The British Broadcasting Corporation has been slow to
allow the use of its systems for vegetarian propaganda, but there have
been occasional Television Demonstrations of Vegetarian Cookery and
Broadcast Talks by members of the national societies.
Considerable publicity has been gained for the Movement
by starting correspondence in the Press, and by answering adverse criticisms.
The Societies have found that the best openings for platform
advocacy are the Debating Societies and Guilds, meeting regularly in
connection with religious, political and social organizations. Through
such societies large audiences of the right kind are reached, and at
little or no expense.
There is no surer way of attracting the housewife than
by cookery demonstrations, and the work done in this direction has always
gained the interest of the outside public. The Societies have opened
food kitchens in time of national distress and, during the war years,
conducted cookery demonstrations throughout the country, teaching the
people that the foods best for health are also the cheapest and are
obtained without the cruelty inseparable from the supply of flesh-meat.
The Societies have induced the Education Authorities in
several large towns to include vegetarian cookery courses in the curriculum
at their Domestic Science Centres.
Since 1876, special meetings extending over three or four
days have been held in May of each year, in different parts of Great
Britain; most of the large towns having been visited. The meetings,
carried through in conjunction with an affiliated society, always arouse
and strengthen local interest in vegetarianism and have often put new
life into a dormant society.
The Societies affiliate local societies which receive certain privileges in return for a small subscription. Each affiliated society aims at making new vegetarians and endeavours so to gain their interest that they will eventually become active supporters of the movement. Social gatherings, dances and country rambles are organized in connection with the Society and its affiliated branches and these activities serve the excellent purpose of keeping together workers and friends and introducing new members. In the event of the failure of an affiliated society, the cause is invariably the need of an efficient secretary.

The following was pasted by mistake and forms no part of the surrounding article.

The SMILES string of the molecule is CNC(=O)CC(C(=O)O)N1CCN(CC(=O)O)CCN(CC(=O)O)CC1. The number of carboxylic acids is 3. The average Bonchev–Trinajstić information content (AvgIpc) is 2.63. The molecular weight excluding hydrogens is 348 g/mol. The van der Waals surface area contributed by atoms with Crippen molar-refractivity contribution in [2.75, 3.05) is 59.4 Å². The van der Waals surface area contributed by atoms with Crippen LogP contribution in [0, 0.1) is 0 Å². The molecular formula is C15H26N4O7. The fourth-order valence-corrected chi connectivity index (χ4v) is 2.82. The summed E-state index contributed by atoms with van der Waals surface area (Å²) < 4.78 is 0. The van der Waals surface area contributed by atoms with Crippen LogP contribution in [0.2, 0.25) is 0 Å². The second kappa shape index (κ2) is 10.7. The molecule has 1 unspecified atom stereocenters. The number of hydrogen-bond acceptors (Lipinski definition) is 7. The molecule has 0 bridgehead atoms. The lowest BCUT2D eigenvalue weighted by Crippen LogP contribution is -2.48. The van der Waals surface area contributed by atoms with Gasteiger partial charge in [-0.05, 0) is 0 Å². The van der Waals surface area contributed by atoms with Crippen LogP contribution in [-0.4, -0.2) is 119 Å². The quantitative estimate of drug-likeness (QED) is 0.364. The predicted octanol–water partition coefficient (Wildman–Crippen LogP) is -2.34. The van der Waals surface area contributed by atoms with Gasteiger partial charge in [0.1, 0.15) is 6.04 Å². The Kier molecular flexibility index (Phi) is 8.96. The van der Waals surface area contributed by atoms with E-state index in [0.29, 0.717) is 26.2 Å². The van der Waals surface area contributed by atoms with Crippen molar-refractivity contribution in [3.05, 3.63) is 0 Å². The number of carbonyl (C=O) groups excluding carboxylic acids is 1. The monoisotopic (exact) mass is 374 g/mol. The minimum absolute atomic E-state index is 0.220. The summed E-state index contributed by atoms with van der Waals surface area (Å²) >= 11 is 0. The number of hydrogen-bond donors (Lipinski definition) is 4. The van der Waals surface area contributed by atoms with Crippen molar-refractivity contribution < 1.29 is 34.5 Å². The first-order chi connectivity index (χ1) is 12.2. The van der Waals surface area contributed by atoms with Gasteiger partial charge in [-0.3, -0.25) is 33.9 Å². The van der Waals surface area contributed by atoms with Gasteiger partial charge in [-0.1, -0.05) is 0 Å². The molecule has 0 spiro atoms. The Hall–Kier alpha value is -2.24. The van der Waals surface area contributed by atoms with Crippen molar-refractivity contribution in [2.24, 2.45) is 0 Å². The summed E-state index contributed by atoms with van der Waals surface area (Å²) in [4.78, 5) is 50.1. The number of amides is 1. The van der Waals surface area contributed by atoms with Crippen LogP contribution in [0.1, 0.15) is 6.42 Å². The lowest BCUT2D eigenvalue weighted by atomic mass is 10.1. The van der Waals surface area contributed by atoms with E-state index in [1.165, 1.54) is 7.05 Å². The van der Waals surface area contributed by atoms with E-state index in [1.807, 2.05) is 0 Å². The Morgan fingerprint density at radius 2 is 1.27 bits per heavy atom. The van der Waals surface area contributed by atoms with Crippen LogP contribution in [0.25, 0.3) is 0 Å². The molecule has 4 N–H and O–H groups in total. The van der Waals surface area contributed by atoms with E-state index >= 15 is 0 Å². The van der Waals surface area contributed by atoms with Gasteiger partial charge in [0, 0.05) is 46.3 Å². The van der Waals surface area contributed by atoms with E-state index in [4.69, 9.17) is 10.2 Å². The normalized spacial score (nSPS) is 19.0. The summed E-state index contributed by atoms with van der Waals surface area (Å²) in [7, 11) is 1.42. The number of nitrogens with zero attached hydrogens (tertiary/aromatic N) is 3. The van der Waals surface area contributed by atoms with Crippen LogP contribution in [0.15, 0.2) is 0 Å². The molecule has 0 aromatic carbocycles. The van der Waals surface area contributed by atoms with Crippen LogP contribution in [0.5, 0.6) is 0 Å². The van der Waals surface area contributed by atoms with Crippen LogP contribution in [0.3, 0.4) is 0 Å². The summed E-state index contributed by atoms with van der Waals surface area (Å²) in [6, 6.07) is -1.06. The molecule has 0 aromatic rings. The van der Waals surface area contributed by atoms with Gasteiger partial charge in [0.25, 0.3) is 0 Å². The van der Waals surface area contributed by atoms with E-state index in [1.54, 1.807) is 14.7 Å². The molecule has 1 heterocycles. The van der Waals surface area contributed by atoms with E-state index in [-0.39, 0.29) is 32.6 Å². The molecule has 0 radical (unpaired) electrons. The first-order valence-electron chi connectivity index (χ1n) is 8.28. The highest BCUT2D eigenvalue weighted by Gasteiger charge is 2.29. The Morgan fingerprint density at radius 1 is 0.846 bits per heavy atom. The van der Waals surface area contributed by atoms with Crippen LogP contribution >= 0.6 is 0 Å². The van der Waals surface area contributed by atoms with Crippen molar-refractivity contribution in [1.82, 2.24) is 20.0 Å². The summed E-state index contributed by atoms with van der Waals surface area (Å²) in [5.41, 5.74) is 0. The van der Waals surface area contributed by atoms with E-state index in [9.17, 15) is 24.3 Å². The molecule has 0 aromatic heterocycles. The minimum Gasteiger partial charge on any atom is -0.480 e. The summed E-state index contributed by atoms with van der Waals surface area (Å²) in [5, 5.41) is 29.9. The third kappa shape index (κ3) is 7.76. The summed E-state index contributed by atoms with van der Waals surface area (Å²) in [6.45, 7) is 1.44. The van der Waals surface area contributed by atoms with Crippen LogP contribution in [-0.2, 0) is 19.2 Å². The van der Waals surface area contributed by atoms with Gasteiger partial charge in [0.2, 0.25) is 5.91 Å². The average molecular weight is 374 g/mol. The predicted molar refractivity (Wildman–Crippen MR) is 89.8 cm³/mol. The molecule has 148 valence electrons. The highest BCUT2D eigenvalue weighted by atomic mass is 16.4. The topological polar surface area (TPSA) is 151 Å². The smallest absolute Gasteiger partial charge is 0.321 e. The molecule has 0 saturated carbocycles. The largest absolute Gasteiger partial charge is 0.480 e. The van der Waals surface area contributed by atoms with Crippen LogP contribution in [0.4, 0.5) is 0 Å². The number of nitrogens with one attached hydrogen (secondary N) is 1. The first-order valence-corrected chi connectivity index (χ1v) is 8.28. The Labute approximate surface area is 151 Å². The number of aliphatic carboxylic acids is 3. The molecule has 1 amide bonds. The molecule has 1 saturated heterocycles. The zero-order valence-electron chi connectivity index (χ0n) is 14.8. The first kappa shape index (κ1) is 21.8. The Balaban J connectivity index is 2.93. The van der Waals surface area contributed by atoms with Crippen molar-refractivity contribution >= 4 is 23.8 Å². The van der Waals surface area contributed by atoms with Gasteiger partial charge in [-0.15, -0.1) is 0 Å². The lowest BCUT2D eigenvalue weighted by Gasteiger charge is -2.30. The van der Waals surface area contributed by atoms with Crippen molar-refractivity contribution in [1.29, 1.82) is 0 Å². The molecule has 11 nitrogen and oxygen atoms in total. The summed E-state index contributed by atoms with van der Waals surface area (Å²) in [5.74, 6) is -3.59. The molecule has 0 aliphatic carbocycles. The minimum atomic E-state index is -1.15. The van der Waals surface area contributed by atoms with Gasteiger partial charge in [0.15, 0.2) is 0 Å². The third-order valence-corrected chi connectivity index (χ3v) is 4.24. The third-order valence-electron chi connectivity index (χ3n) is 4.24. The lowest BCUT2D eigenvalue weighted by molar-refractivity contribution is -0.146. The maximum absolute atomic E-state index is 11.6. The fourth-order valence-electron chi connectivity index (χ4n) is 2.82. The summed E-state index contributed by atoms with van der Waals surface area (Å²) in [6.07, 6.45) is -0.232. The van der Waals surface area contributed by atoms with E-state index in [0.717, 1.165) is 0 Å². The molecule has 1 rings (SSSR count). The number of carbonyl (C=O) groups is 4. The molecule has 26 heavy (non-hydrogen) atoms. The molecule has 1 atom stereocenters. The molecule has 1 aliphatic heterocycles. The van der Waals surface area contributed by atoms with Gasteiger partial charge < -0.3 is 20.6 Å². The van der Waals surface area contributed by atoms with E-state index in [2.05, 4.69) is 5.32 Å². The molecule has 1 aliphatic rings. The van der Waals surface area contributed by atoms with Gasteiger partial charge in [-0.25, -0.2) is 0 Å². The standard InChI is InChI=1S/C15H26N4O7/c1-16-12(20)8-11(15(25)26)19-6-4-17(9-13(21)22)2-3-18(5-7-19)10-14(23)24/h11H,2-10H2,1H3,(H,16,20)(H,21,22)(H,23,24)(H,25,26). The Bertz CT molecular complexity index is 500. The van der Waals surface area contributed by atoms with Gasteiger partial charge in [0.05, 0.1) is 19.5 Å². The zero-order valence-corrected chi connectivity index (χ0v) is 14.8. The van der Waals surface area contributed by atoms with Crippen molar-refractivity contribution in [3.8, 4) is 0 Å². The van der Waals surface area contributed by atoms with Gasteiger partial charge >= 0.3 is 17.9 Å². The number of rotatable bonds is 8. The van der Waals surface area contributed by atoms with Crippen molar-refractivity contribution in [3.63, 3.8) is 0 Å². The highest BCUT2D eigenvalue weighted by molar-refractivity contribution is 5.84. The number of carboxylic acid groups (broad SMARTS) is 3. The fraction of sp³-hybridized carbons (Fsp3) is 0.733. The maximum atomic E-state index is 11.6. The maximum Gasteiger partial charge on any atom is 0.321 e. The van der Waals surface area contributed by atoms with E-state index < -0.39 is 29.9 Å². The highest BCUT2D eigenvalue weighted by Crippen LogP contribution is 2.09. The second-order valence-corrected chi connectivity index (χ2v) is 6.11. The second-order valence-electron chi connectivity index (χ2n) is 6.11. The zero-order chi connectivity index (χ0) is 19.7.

Each affiliated society should have a children's branch; effective use should be made of the cinematograph: each national society should have, in addition top its secretarial staff, a paid lecturer and a paid cookery demonstrator; each society should, as far as possible, give active support to all efforts to ameliorate the suffering of animals.
The success of the National Societies' work is only partly shown by the number of their members. A truer indication of progress is to be seen when we compare the reception given to their advocates by the pupils at the beginning with that given today. One hundred years ago the organized advocacy of vegetarianism was confined to The Vegetarian Society and two small churches - one in England and the other in the United States of America - but today vigorous societies for vegetarian propaganda are to be found throughout the old and the new world. The establishment of vegetarian restaurants and food-stores and the manufacture of vegetarian food specialities were possible only after the pioneers of our movement had prepared the way.
In compiling this brief review of the foundation and growth of the vegetarian movement in Britain, our confidence in the ultimate triumph of the principles for which all vegetarian societies stand has been confined and strengthened. There is encouragement in the abundant evidence that vegetarianism continues to grow in favour with the general public. There is also cause for encouragement in the pronouncements on the side of vegetarian practice by many of those who would the thoughts and opinions of the people. The world is ready to listen to our teaching and is more willing to put it into practice than it ever was before. We hope that what has been said will encourage workers in the vegetarian movement everywhere. To-day it is the privilege and the duty of vegetarians to take full advantage of the growing support given to our claims by the scientist and economist, but in giving first place to the moral argument we shall be continuing in the tradition of the pioneers of our movement. The future is with the vegetarian!